Growing up and going to school in the 1960’s and 70’s, we learned that Christopher Columbus discovered America. He proved the world was not flat (since he didn’t fall off the edge!) How much more detail we learned… we’ll not much.
Today, Columbus Day sparks controversies with some claiming he’s a hero for discovering our great land and others demonizing him for destroying “indigenous Americans'” way of life. So what’s the truth? This article on NationalReview breaks down both sides in detail and is worth a read:
But what are we to make of this Genoese sailor and his appointed day? Should we celebrate the man who led three little wooden ships across an ocean and changed the course of history? Or was Columbus a greedy psychopath who today would be vilified as a genocidal war criminal?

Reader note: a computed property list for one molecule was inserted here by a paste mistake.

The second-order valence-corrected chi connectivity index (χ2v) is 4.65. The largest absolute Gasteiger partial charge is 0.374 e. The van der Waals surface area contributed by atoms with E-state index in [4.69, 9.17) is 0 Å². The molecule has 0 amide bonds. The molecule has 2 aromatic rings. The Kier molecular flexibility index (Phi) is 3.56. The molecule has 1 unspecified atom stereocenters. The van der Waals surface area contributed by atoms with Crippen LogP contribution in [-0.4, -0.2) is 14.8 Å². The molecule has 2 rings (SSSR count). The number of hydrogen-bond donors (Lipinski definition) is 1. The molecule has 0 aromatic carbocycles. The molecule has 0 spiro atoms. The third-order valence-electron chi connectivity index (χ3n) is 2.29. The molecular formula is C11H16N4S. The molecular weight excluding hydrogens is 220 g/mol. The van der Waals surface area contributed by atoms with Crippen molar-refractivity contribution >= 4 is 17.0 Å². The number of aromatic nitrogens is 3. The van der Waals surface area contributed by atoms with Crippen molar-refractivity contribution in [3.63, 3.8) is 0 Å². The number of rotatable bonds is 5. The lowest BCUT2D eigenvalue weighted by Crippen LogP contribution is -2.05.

I can tell you for certain, there was never any mention of greed or genocide mentioned when I learned this part of history in school! Much was left to the imagination. Historians have been left to draw conclusions. But NationalReview author Mark Antonio Wright sums it up nicely:
Europeans, beginning with Columbus, treated the Indians pitilessly — that should not be whitewashed or forgotten — but, in the same way, we should not ignore the genuine good that has come down to us as a result of the course of human events — namely, the space for a unique idea to grow and flourish: the self-government of a free people, with an ever-expanding idea of who can partake of that promise.
Read the full article at NationalReview.
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